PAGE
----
Venous reflux disease is a condition that causes blood flow problems in the legs. It affects almost 25 million Americans and is most common in women and older adults.
The heart pumps blood to the rest of the body and the muscles pump it back. Tiny valves in the veins act as one-way gates that keep the blood flow from reversing on its return to the heart.
Venous reflux disease occurs when the valves in the veins stop functioning or become damaged. Blood pools in the legs and creates large, swollen veins--called varicose veins--on the skin’s surface. Reflux most often involves the leg's saphenous vein, the large vein that runs from the foot to the groin.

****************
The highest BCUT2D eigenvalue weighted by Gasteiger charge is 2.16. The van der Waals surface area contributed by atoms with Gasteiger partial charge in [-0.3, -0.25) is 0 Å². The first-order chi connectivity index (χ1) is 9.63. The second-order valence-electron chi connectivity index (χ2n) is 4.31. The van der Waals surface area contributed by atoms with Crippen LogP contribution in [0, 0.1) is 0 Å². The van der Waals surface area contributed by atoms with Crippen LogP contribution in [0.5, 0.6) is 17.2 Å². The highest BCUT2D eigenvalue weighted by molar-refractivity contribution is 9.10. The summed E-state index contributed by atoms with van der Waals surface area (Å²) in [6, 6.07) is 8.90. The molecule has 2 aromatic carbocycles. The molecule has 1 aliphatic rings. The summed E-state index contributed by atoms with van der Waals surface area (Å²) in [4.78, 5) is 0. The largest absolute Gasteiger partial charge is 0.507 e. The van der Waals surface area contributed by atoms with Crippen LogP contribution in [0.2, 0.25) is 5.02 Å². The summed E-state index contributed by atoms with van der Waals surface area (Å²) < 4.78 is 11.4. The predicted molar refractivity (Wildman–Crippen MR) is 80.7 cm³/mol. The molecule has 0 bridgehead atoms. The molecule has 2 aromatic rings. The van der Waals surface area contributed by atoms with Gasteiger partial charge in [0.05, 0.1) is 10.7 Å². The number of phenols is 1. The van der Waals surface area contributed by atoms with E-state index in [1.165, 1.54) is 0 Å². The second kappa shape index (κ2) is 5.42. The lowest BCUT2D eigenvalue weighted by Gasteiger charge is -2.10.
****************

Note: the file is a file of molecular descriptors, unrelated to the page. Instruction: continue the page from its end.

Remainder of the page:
Varicose veins can appear anywhere on the leg and may cause swelling, itching and a heavy sensation.
Other symptoms of venous reflux disease could include skin ulcers, burning skin, pain and weakness in the legs.
Wearing special stockings, called compression stockings, is the easiest form of treatment. These stockings gently squeeze the legs and help the muscles pump blood. Surgery can also treat venous reflux disease if compression stockings are ineffective.